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Lil Wayne gives theatrical performance full of braggadocio

For a musical artist who thrives on spontaneity and "the moment," there's no better platform than the live show.

The same goes for an artist who has leaked countless mixtapes -- compilations of original material interspersed with tracks sampling instantly recognizable work by other artists -- to the ether of the Internet.

Rapper Lil Wayne (Dwayne Carter on his tax returns) fits both descriptions. So Buffalo was fertile ground Friday night for Wayne, whose nascent "I Am Still Music" tour came to sold-out HSBC Arena.

The New Orleans native (and ex-convict who in November completed his months-long service to the state on a weapons charge) boasts a long stretch of successful recorded albums. But they're underwhelming compared to his live presence. So it was with great enthusiasm that fans have been looking forward to his 30-city tour featuring pink-haired hip-hop songstress Nicki Minaj.

A delayed entrance befitting a rapper at the top of his game built anticipation. Then Wayne appeared at the end of a thrust stage to thunderous cries.

Clad in a crisp white T-shirt, checkered Vans fresh out of the box and black jeans slung low, the dreadlocked MC -- known to many simply as "Weezy" -- opened with "Bill Gates" and let loose a sick flow of bragging and braggadocio.

"Word cannot express the feeling I get when I step in front of people like yourselves," he said afterward, while flashing a sparkle-studded grin and clearly grateful for the opportunity to perform live again.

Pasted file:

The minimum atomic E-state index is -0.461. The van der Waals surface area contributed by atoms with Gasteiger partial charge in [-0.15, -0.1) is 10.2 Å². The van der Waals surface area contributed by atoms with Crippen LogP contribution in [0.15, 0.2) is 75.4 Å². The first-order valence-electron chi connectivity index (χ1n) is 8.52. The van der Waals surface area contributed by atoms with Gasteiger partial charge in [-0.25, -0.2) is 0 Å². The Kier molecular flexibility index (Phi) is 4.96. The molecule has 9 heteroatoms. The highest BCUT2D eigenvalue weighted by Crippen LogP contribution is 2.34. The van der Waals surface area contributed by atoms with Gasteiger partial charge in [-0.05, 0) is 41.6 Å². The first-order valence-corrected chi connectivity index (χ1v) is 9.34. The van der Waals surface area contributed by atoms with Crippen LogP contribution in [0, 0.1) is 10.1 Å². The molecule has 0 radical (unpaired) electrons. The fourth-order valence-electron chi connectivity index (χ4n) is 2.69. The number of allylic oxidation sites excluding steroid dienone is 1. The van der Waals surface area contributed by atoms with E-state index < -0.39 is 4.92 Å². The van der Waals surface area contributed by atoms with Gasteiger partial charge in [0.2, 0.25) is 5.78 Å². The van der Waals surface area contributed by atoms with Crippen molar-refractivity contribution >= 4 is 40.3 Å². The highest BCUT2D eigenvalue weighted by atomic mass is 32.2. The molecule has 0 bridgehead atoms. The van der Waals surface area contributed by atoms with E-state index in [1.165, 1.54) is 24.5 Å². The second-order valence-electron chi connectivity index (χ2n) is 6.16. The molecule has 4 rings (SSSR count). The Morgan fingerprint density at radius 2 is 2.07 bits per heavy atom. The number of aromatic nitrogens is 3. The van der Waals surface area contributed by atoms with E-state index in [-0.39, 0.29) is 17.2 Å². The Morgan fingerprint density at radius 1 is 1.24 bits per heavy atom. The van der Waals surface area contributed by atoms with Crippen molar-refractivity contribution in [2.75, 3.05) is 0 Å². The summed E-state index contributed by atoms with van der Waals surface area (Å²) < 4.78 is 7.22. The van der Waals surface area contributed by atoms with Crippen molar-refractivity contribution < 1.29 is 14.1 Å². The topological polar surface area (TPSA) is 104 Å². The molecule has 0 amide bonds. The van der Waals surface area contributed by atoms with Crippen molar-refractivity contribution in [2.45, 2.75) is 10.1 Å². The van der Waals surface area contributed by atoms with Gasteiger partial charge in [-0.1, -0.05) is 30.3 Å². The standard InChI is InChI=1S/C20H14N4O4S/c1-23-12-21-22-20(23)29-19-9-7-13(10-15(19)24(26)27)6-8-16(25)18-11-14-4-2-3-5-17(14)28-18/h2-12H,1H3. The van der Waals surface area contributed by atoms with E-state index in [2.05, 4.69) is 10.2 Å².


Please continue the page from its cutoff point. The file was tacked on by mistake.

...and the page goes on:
"I ain't [expletive] without you," he added later.

Backed at first by guitar, bass, drums and a DJ, Lil Wayne has brought the concept of "rap-rock" back from the depths it sunk to. Perhaps due to his rap origins Wayne has refreshed the combination -- like putting a shiny new coat of paint on a clunker.

The set was highly theatrical with no stage clutter and Wayne's Young Money record label logo fixed firmly at the center like the hood ornament of a luxury car -- a reminder of his early days as a Cash Money Records protege of the likes of Juvenile.

Wayne could disappear or reappear anywhere in the vertically oriented stage setup -- sort of a rap concert version of the Hollywood Square set.

Things really picked up when Wayne rhetorically asked, "Can we go mixtape on 'em?" knowing full well that the crowd would feed off it.

"Sky's the Limit," "Right Above It" and others came later as special guests joined Wayne on stage for one-offs. Wayne took a moment to praise his forerunners, including Tupac Shakur, the Notorious B.I.G., the recently deceased Nate Dogg and Michael Jackson. The next-big-thing Minaj was expected to join Wayne during his set and take the spotlight, too, but her performance began too late for this edition.

The night began with a DJ/drummer set from Beastie Boys turntablist Mix Master Mike and Blink-182 skin pounder Travis Barker. They each set up shop in the speaker of a giant cutout boombox that would impress Radio Raheem. It was not unlike the boombox tattooed across the drummer's shirtless torso.

The duo sampled Beastie Boys tracks, the title track from Barker's new solo effort, "Give the Drummer Some," and even some Outkast -- "B.O.B" ("Bombs Over Baghdad") -- at the very end.

Sandwiched between the acts was Miami rapper Rick Ross, who challenged the audience with repeated calls-and-returns of "self made" between giant deluges of his "late-night music." Though Ross seems highly character-driven, the crowd was enraptured as he blew through the heavy South Florida beats of "MC Hammer," "Hustlin' " and "Blowin' Money Fast."


Lil' Wayne featuring Nicki Minaj

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